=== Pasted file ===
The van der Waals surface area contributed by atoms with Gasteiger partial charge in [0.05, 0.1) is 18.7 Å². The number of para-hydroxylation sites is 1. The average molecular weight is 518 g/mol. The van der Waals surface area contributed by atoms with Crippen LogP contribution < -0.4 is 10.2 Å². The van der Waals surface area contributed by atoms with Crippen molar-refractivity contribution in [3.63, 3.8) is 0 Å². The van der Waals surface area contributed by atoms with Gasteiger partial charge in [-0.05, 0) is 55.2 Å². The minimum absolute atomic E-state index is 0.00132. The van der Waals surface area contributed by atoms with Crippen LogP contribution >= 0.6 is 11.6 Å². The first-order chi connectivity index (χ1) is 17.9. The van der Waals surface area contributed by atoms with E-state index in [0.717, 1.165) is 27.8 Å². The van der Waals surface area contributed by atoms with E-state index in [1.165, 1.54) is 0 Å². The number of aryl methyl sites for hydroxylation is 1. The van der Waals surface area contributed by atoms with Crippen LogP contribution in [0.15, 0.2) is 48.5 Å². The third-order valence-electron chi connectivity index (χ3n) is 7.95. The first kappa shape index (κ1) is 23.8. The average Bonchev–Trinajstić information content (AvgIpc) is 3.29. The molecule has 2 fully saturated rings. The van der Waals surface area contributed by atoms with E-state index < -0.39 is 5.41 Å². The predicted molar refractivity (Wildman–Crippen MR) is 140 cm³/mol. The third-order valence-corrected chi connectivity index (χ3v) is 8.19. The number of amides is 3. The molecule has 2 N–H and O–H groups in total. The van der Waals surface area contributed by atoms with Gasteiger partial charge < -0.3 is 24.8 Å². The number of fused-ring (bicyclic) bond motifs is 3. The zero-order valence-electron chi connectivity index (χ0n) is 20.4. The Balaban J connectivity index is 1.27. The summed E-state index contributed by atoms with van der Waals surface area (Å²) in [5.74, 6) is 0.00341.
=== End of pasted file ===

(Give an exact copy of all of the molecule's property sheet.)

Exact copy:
The van der Waals surface area contributed by atoms with Gasteiger partial charge in [0.05, 0.1) is 18.7 Å². The number of para-hydroxylation sites is 1. The average molecular weight is 518 g/mol. The van der Waals surface area contributed by atoms with Crippen LogP contribution < -0.4 is 10.2 Å². The van der Waals surface area contributed by atoms with Crippen molar-refractivity contribution in [3.63, 3.8) is 0 Å². The van der Waals surface area contributed by atoms with Gasteiger partial charge in [-0.05, 0) is 55.2 Å². The minimum absolute atomic E-state index is 0.00132. The van der Waals surface area contributed by atoms with Crippen LogP contribution >= 0.6 is 11.6 Å². The first-order chi connectivity index (χ1) is 17.9. The van der Waals surface area contributed by atoms with E-state index in [0.717, 1.165) is 27.8 Å². The van der Waals surface area contributed by atoms with E-state index in [1.165, 1.54) is 0 Å². The number of aryl methyl sites for hydroxylation is 1. The van der Waals surface area contributed by atoms with Crippen LogP contribution in [0.15, 0.2) is 48.5 Å². The third-order valence-electron chi connectivity index (χ3n) is 7.95. The first kappa shape index (κ1) is 23.8. The average Bonchev–Trinajstić information content (AvgIpc) is 3.29. The molecule has 2 fully saturated rings. The van der Waals surface area contributed by atoms with E-state index < -0.39 is 5.41 Å². The predicted molar refractivity (Wildman–Crippen MR) is 140 cm³/mol. The third-order valence-corrected chi connectivity index (χ3v) is 8.19. The number of amides is 3. The molecule has 2 N–H and O–H groups in total. The van der Waals surface area contributed by atoms with Gasteiger partial charge < -0.3 is 24.8 Å². The number of fused-ring (bicyclic) bond motifs is 3. The zero-order valence-electron chi connectivity index (χ0n) is 20.4. The Balaban J connectivity index is 1.27. The summed E-state index contributed by atoms with van der Waals surface area (Å²) in [5.74, 6) is 0.00341.